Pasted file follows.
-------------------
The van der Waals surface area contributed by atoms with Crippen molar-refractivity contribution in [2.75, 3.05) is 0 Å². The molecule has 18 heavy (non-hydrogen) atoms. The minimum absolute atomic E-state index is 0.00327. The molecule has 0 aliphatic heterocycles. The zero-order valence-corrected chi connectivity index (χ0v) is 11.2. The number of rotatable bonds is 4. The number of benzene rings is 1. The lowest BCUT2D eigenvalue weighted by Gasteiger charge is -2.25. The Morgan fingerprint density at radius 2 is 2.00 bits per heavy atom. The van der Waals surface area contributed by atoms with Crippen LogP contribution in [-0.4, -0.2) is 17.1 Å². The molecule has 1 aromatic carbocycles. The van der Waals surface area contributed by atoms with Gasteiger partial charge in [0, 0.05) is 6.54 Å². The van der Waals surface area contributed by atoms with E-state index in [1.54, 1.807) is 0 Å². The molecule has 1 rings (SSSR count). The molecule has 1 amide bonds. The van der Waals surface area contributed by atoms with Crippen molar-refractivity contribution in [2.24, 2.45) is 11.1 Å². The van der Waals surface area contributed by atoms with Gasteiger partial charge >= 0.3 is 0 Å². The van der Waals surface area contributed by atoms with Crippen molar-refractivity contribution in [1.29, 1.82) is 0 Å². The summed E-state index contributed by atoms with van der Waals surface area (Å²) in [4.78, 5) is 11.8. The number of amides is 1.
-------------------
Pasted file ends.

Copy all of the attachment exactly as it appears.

The van der Waals surface area contributed by atoms with Crippen molar-refractivity contribution in [2.75, 3.05) is 0 Å². The molecule has 18 heavy (non-hydrogen) atoms. The minimum absolute atomic E-state index is 0.00327. The molecule has 0 aliphatic heterocycles. The zero-order valence-corrected chi connectivity index (χ0v) is 11.2. The number of rotatable bonds is 4. The number of benzene rings is 1. The lowest BCUT2D eigenvalue weighted by Gasteiger charge is -2.25. The Morgan fingerprint density at radius 2 is 2.00 bits per heavy atom. The van der Waals surface area contributed by atoms with Crippen LogP contribution in [-0.4, -0.2) is 17.1 Å². The molecule has 1 aromatic carbocycles. The van der Waals surface area contributed by atoms with Gasteiger partial charge in [0, 0.05) is 6.54 Å². The van der Waals surface area contributed by atoms with E-state index in [1.54, 1.807) is 0 Å². The molecule has 1 rings (SSSR count). The molecule has 1 amide bonds. The van der Waals surface area contributed by atoms with Crippen molar-refractivity contribution in [2.24, 2.45) is 11.1 Å². The van der Waals surface area contributed by atoms with Gasteiger partial charge >= 0.3 is 0 Å². The van der Waals surface area contributed by atoms with Crippen molar-refractivity contribution in [1.29, 1.82) is 0 Å². The summed E-state index contributed by atoms with van der Waals surface area (Å²) in [4.78, 5) is 11.8. The number of amides is 1.